- When a reactor’s neutron population remains steady from one generation to the next (creating as many new neutrons as are lost), the fission chain reaction is self-sustaining and the reactor's condition is referred to as "critical".
- Criticality is a nuclear term that refers to the balance of neutrons in the system. When the neutron population remains constant, this means there is a perfect balance between production rate and loss rate, and the nuclear system is said to be “critical.”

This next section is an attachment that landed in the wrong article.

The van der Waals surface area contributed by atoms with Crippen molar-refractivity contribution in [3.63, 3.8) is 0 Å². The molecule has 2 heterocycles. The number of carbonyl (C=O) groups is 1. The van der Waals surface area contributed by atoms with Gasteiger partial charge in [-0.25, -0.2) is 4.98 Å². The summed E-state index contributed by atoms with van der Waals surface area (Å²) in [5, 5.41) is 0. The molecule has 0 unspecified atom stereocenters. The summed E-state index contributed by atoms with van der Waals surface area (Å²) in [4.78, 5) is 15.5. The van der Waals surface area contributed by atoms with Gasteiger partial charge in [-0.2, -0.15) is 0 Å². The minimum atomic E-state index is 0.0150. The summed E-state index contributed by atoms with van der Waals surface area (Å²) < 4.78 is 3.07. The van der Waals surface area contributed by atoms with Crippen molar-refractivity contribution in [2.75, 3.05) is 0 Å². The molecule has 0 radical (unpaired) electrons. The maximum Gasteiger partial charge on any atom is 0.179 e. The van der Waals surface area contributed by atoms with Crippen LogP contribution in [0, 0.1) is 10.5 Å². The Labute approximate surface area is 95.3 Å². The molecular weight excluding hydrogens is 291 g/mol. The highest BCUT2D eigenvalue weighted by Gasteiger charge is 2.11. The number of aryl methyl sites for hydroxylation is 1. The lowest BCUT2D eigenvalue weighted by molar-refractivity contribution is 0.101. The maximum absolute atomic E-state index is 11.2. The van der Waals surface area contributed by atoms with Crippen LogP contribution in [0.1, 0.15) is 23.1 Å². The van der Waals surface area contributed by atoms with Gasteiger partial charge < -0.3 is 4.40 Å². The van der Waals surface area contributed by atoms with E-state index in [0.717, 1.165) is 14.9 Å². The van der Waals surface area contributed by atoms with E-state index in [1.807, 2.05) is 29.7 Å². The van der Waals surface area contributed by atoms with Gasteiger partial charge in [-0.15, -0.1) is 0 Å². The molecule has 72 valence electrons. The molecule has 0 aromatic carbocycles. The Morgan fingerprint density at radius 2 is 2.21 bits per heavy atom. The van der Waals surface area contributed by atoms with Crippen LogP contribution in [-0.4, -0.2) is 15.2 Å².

- The power of a reactor is directly proportional to the neutron population. If there are more neutrons in the system, more fission will take place producing more energy. When a reactor is starting up, the neutron population is increased slowly in a controlled manner, so that more neutrons are produced than are lost, and the nuclear reactor becomes supercritical. This allows the neutron population to increase and more power to be produced. When the desired power level is achieved, the nuclear reactor is placed into a critical configuration to keep the neutron population and power constant. Finally, during shutdown, the reactor is placed in a subcritical configuration so that the neutron population and power decreases. Therefore, when a reactor is said to have “gone critical,” it actually means it is in a stable configuration producing a constant power.